Friday, June 7, 2019

Weekly Number Of Active Oil Rigs Meaningless -- June 7, 2019

I've maintained for quite some time, probably since 2014 or thereabouts, that rig counts no longer matter (not to be taken out of context).

I was reminded of that when I saw this headline over at oilprice.

For the record:
  • oil rigs fell by 11 (to 789; or a decrease of 1.375% -- big whoop!)
  • natural rigs actually increased by 2 (to 186, or an increase of 1% -- another big whoop!)
  • overall, a net decrease of 9 rigs (or a decrease of 0.9% -- not even a 1% decrease and that's the big headline -- wow -- completely missing the point)
Much more relevant: number of wells offline for operational reasons and wells drilled to depth but not completed (DUCs). I track that in the Bakken at this site. These are wells that could be brought on line within days in some cases, weeks in all cases, if necessary.

By my reckoning there are upwards of three-years worth of inactive wells/DUCs in the Bakken. Stop drilling in the Bakken today, and the state could clip along for three years just be bringing those wells into production.

And that doesn't even count the tens of thousands, perhaps twenty thousand wells that should be re-fracked in the Bakken with modern completion strategics and state-of-the-art technology.

I don't track the numbers in the Permian but my hunch is that at some point in the future, the similar data point in the Permian will be upwards of 10 times what it is in the Bakken.

I track the number of DUCs and inactive wells in North Dakota at this site.

One can also track posts on DUCs using this "search."

Related tags:
Much more relevant than rig counts:
  • number of DUCs
  • fracking backlog
  • drilling rig efficiency
  • the EPA drilling reports (the "dashboards")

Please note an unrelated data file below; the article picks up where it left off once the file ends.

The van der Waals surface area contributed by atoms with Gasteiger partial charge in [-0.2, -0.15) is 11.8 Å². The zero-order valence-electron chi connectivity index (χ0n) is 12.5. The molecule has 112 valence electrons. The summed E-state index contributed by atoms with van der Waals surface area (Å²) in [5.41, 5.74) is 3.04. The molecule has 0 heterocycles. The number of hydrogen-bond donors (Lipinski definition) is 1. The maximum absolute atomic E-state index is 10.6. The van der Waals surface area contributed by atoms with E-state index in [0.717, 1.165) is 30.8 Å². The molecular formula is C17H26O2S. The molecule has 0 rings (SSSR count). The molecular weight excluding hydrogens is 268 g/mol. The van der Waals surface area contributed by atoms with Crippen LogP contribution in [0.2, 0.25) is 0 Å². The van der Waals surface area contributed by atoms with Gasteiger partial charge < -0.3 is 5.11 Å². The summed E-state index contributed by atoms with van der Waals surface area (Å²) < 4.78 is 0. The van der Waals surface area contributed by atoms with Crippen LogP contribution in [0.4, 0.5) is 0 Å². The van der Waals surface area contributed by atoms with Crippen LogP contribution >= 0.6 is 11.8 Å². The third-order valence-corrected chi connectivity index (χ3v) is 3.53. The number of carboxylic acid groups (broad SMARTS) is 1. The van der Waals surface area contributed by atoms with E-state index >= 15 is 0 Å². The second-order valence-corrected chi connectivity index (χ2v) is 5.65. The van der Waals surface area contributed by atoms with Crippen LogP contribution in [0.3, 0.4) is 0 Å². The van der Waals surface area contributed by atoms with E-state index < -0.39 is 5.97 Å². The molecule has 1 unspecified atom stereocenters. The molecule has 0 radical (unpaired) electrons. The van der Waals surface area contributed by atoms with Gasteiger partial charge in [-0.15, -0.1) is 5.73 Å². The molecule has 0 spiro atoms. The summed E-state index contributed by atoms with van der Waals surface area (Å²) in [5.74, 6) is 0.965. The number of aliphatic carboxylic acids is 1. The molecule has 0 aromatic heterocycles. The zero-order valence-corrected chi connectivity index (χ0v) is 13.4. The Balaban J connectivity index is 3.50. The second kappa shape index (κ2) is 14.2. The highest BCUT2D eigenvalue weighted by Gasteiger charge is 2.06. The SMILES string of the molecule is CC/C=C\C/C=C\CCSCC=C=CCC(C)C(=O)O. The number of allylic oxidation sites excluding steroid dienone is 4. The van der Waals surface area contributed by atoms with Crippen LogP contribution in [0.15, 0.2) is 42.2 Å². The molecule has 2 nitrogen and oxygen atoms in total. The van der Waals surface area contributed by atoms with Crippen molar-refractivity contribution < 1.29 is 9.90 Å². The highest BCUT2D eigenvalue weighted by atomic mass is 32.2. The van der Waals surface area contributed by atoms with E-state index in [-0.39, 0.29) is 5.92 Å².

By the way, the "raw" number of rigs -- worldwide -- added or taken down is incredibly useless information. If one wants to consider the number of rigs as somewhat meaningful, we need to know:
  • regionally, the rig numbers, not the global numbers; and, 
  • rigs being added or taken down on a percentage basis
Even when the number of active rigs in North Dakota was hitting "modern" lows, North Dakota was still setting all-time production records.

Some oft-visited posts:


  1. Irrelevant is overdoing it.

    1. Yes, the efficiency is nonlinear. When rigs are added, they move to the next marginal project or come off the next marginal project when cut. So rigs 60-120 not double new production (versus first 60 rigs in the Bakken) But still, there's added production from added rigs and visa versa.

    2. OK, sure even overall rig efficiency has increased over time Say 2012 versus now. But still, for now, there's an impact from rig count. More rigs (at a certain point in time) leads to more wells leads to more production. The DUCs are a red herring--they're inventory. They get drilled eventually.

    3. There is a useful business insight when rigs get dropped or added. Companies have a choice of adding or cutting rigs. There are plenty of rigs available. If they choose to cut rigs it sends a message that they lack projects for them. And visa versa when rigs are added. So it's not irrelevant.

    4. Agreed that week to week is noise. But when you see broad trends over several weeks and large changes it means something.

    1. "Irrelevant is overdoing it." That's why I say "don't take it out of context. But when someone says the number of rigs decrease by one or two and oil production continues to increase, it tells me somebody is either posting headlines as clickbait or they don't understand "the Bakken." But with three years of wells off-line/DUCs, that number is more important than the number of rigs up or down each week.

    2. Yeah, but if rigs go over 70, I'll still be touting it...;-)

    3. I definitely will be excited to see the rig count in North Dakota break into the 70's.